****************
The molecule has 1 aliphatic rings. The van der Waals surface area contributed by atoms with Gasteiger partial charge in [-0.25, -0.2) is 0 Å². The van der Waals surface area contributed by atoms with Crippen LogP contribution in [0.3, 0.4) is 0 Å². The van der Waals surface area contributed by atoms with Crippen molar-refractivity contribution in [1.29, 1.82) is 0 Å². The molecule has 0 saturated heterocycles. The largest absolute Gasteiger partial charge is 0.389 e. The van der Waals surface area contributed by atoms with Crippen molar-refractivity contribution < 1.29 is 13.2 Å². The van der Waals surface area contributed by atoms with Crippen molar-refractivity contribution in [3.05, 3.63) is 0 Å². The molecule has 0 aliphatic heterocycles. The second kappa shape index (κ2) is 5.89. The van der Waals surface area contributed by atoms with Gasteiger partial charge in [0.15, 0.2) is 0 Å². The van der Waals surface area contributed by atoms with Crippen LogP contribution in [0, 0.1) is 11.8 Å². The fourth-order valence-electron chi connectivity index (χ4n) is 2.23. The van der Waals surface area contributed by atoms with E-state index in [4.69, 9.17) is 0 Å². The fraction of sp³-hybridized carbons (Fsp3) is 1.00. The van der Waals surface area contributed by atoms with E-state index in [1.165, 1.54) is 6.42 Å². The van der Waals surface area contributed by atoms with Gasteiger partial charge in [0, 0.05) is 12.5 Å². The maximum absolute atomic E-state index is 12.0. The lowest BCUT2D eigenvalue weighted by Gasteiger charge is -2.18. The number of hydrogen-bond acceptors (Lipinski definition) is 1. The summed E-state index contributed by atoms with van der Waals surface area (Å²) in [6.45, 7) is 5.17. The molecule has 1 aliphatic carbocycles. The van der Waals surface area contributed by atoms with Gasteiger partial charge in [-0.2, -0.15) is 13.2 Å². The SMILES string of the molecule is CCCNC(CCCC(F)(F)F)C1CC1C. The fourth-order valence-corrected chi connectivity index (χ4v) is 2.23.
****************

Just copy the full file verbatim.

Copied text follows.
The molecule has 1 aliphatic rings. The van der Waals surface area contributed by atoms with Gasteiger partial charge in [-0.25, -0.2) is 0 Å². The van der Waals surface area contributed by atoms with Crippen LogP contribution in [0.3, 0.4) is 0 Å². The van der Waals surface area contributed by atoms with Crippen molar-refractivity contribution in [1.29, 1.82) is 0 Å². The molecule has 0 saturated heterocycles. The largest absolute Gasteiger partial charge is 0.389 e. The van der Waals surface area contributed by atoms with Crippen molar-refractivity contribution < 1.29 is 13.2 Å². The van der Waals surface area contributed by atoms with Crippen molar-refractivity contribution in [3.05, 3.63) is 0 Å². The molecule has 0 aliphatic heterocycles. The second kappa shape index (κ2) is 5.89. The van der Waals surface area contributed by atoms with Gasteiger partial charge in [0.15, 0.2) is 0 Å². The van der Waals surface area contributed by atoms with Crippen LogP contribution in [0, 0.1) is 11.8 Å². The fourth-order valence-electron chi connectivity index (χ4n) is 2.23. The van der Waals surface area contributed by atoms with E-state index in [4.69, 9.17) is 0 Å². The fraction of sp³-hybridized carbons (Fsp3) is 1.00. The van der Waals surface area contributed by atoms with E-state index in [1.165, 1.54) is 6.42 Å². The van der Waals surface area contributed by atoms with Gasteiger partial charge in [0, 0.05) is 12.5 Å². The maximum absolute atomic E-state index is 12.0. The lowest BCUT2D eigenvalue weighted by Gasteiger charge is -2.18. The number of hydrogen-bond acceptors (Lipinski definition) is 1. The summed E-state index contributed by atoms with van der Waals surface area (Å²) in [6.45, 7) is 5.17. The molecule has 1 aliphatic carbocycles. The van der Waals surface area contributed by atoms with Gasteiger partial charge in [-0.2, -0.15) is 13.2 Å². The SMILES string of the molecule is CCCNC(CCCC(F)(F)F)C1CC1C. The fourth-order valence-corrected chi connectivity index (χ4v) is 2.23.